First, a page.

The first fourteen chapters--of twenty--of the meatheads novel are now proofed and edited. (Chapter 15 might be my favorite.) I will finish the rest by tomorrow AM, return it to the publisher for their corrections tomorrow, or by Friday. It's a beautiful book. It's hilarious. It's even making me laugh right now, in this hell I am at. It would be one thing if it was just this funny. That would give it a special place, value, but it's so much more. And I think when you start reading it, you would never see that coming. You'd think, okay, this is super funny, it makes fun of these meathead idiot bros, down with the patriarchy (if you are someone who thinks in such ways), but then it grows into this enveloping, touching, moving work that brings us all together. Without your expectation or even your choosing, the book shows us how we are all connected, it happens to you, sneaks up on you, comes over you, and I think a person just says, "damn, my God," when they realize, when they look up and the full effect has happened. I think it's a work to truly change how we all tend to think and view the world, a game-changer of human understanding. This ostensible wise ass of a book making fun of meathead idiots. What if a wise ass book making fun of meatheads is also as a rich an experience we can have in all of literature? In art? Because that's what is happening here. It is also a bringing together of the intellectual worked and the lowest-common denominator populist and pop culture one. You should never qualify the word "unique," but were it permissible to do so, I would do so with this book. As in, "more" unique.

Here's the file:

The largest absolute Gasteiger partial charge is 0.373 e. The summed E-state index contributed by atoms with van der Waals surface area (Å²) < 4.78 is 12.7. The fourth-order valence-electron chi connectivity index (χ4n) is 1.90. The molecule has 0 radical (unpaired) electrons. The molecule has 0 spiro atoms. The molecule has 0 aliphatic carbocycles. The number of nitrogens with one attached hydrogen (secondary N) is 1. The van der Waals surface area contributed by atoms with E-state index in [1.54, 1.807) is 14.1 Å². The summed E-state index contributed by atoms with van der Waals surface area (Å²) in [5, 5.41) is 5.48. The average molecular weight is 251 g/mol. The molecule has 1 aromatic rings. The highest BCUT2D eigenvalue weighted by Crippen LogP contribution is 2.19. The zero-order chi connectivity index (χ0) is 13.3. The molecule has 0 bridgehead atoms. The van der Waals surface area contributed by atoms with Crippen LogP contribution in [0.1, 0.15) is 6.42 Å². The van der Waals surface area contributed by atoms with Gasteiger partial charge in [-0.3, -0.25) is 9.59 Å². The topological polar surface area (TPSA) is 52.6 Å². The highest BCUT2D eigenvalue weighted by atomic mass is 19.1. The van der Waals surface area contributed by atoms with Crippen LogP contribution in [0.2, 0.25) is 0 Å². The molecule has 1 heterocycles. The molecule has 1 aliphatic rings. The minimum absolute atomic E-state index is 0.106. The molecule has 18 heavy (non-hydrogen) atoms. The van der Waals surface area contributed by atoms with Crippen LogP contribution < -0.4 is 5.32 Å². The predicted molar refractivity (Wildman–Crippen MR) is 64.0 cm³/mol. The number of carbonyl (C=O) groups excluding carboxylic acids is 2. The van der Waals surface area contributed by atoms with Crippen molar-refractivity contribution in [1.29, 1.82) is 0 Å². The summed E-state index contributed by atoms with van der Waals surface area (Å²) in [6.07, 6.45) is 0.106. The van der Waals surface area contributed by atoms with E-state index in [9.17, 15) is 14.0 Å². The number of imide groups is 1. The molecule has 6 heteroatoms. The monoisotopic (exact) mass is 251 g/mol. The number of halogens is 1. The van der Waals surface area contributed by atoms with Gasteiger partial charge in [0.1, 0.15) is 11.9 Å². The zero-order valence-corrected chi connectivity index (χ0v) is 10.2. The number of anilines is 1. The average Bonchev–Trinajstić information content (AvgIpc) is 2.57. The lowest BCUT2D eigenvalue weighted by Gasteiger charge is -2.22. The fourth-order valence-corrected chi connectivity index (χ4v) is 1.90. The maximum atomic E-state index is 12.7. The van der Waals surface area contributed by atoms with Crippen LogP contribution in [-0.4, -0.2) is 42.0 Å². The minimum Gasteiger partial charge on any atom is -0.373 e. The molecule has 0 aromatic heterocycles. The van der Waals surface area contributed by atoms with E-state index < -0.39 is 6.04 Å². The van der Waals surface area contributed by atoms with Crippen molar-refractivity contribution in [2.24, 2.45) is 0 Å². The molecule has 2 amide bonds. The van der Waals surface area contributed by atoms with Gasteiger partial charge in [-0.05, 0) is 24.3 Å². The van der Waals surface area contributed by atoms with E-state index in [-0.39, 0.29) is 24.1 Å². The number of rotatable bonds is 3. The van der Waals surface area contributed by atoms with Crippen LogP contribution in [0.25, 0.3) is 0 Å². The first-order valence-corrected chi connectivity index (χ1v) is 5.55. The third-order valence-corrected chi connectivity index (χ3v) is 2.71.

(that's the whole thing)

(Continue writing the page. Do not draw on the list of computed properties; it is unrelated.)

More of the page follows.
- - -